Saturday, July 30, 2022

Apple's latest outrageous attack on app developers--ads on individual app pages--shows lawmakers and regulators must press ahead

"Human rights" is a broad term, and some people's (and companies') interpretation is broad beyond belief. Here's a very effective technique for analyzing claims of human rights violations: ask yourself with what more specific word the first part--"human"--could be (more) appropriately replaced in the given context.

Yesterday it became public in Colombia that Apple is--I kid you not--claiming a human rights violation and invoking Article 8 of the Universal Declaration of Human Rights because of Ericsson's preliminary injunction in Colombia over a 5G patent. Nowhere on the 48 pages of the motion did I find a human rights violation in the sense in which most reasonable people would understand it. All I found was a bunch of run-of-the-mill appellate arguments. The more appropriate term is "defendants' rights in commercial litigation." Arguably, we're talking about patent infringers' rights--and the problem is then that patent holders' rights are really a constitutional matter (property). Whether or not Apple actually will be deemed an infringer when all is said and done, the proper procedural avenue for that is a (regular) appeal.

Interestingly, Apple has just been warned against being sanctioned by the United States District Court for the Eastern District of Texas over a "misuse" of court rules. They brought an emergency motion instead of a regular motion.

When I ran a Twitter search for Apple in connection with human rights, one of the first tweets that came up linked to a Wired article, The Fallout from Apple's Bizarre, Dogged Union-Busting Campaign." The tweet talked about "the depths that #Apple will sink to in order to deny their workers basic human rights." (emphasis added)

Here again, the question is whether we're talking about human rights in a narrow sense or, more specifically, workers' rights. The freedom of association, which enables employees to form and join unions, is the latter. What happened at some of Apple's suppliers may be a different story, but as long as we're just talking about union-busting, I'd call it an attack on workers' rights--which is bad enough (don't get me wrong).

Now let's talk about developers' rights. Apple is taking its disdain for developers' rights to a new level now by expanding its Search ads--after wreaking havoc to businesses and entire business models, and potentially contributing to a recession as a venture investor noted--to individual apps' App Store pages.

They're now adding insult to injury. It means that app developers who already invest in development and marketing to get potential downloaders to visit their App Store page--where they're one click away from what you want them to do, which is to download your app--may have to pay off the big gatekeeper bully again or their competitors will redirect that precious traffic on the final screen on which you're vulnerable to competitors' ads.

Tim Sweeney, the CEO of Epic Games, accurately says "Apple will litter your own app page with ads for competing apps" (after already running Search Ads before people even get there)--and he's right that "Apple must be stopped":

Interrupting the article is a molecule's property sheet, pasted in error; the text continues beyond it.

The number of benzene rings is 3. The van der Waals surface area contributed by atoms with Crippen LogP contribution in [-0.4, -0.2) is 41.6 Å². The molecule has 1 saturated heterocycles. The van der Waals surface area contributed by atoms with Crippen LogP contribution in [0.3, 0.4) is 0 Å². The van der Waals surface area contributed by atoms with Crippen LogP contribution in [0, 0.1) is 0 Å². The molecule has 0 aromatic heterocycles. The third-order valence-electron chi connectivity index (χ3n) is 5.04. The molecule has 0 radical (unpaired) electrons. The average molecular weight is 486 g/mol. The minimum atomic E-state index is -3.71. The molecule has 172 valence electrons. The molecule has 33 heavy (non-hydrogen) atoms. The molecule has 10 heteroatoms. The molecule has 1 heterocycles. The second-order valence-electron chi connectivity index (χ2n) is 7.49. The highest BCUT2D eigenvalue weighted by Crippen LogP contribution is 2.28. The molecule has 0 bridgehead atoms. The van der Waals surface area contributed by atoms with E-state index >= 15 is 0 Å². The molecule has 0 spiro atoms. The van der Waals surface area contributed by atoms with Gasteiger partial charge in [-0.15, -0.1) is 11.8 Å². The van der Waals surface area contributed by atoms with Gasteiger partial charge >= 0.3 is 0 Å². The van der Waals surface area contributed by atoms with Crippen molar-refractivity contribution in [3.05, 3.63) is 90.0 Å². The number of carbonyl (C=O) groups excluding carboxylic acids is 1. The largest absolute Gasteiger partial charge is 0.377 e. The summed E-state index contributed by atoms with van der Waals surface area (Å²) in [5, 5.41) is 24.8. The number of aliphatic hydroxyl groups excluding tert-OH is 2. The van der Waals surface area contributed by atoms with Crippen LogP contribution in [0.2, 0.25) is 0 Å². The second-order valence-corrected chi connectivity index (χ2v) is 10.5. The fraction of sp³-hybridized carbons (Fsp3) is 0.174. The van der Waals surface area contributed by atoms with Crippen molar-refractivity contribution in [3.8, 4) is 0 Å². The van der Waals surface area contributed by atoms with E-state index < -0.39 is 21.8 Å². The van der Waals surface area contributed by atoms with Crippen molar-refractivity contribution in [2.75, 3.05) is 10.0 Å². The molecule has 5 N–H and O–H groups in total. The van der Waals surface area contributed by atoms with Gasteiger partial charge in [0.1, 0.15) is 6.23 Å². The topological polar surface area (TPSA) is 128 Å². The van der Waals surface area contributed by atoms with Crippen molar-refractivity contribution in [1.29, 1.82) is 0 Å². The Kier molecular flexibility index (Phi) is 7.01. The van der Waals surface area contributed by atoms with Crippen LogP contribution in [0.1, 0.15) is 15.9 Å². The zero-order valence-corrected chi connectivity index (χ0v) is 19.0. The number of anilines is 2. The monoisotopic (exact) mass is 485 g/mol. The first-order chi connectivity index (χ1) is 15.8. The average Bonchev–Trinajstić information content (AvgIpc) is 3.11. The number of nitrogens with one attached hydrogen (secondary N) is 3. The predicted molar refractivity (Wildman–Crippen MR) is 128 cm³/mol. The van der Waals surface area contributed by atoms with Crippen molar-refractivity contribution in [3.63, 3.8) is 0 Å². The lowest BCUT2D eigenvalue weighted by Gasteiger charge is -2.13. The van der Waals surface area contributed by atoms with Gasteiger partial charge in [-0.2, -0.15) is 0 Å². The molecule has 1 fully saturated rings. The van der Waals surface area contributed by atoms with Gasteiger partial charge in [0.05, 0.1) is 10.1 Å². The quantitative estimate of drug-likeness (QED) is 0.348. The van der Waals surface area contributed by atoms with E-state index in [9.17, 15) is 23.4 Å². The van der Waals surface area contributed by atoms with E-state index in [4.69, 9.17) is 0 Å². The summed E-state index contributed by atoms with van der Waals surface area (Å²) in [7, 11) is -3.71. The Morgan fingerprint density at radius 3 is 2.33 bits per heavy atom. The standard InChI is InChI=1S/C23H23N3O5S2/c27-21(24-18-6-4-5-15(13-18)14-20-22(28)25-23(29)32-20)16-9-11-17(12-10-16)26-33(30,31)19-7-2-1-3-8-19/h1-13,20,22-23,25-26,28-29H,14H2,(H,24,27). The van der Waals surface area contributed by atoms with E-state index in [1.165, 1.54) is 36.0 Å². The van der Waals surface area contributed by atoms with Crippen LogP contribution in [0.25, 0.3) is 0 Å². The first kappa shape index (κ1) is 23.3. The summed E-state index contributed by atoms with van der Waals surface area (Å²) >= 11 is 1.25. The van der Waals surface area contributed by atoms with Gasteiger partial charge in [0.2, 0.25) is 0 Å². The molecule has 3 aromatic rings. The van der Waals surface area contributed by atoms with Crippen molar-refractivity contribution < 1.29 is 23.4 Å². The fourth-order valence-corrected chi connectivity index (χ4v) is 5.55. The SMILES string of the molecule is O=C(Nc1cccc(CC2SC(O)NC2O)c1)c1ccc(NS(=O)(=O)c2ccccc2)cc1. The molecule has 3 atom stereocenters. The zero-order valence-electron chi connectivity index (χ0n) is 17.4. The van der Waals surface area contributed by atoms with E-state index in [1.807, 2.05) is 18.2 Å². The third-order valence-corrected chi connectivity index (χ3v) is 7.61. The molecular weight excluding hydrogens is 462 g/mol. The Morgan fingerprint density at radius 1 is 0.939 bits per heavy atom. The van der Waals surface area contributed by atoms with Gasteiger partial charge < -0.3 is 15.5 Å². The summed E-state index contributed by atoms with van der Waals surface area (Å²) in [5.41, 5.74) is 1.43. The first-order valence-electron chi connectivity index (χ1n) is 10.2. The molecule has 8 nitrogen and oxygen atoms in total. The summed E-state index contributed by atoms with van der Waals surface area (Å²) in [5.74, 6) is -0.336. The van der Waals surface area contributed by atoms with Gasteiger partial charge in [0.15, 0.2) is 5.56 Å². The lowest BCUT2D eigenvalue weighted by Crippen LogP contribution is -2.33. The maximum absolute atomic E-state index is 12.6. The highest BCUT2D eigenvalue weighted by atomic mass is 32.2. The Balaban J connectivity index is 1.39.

What's the solution? It's not impossible--but won't work in every jurisdiction--to combat this kind of abuse under existing laws. New digital platform laws such as the EU's Digital Markets Act may provide a fundamentally better basis, but won't necessarily close each loophole either, at least not immediately. However, what the DMA allows is bypassing Apple's App Store through direct installations and alternative app stores. That could help indirectly. If Apple faced competition from third-party app stores, Apple as well as its competitors would have an incentive to treat developers better. In the absence of such competition, you have the Kodak/Newcal situation of a single-brand market: while the iPhones competes with Android devices in the smartphone or smartphone operating system foremarket, there's no competitive constraint in the aftermarket of iOS app distribution because Apple can do almost anything it wants to app developers--even violate developers' human rights as long as there's no outcry in mass media--without losing any market share in the foremarket.

Lawmakers, regulators, and courts can see that Apple is shamelessly exploiting its monopoly power in the aftermarket by taxing app developers, massively diminishing a key revenue source for developers (in-app ads, at least until Apple introduce its own system), and further increasing user acquisition costs, which in part means money in Apple's pockets (example: app developers paying for ads related to their own app and place them on individual apps' pages just to reduce the likelihood that someone else's ad will appear on their own App Store page). The worst-case scenario would be that Apple places ads for its own apps on competing app developers' App Store pages--Sherlocking on Apple Search steroids.

Apple is unrepentant. Class action after class action gets filed. Antitrust investigation after antitrust investigation gets launched. But lawmakers and regulators must act more swiftly and more decisively, lest this end up like The Tortoise and the Hare. It was a major mistake--though easily explained against the political backdrop--that too many politicians and regulators initially let Apple get away with its "privacy" pretext.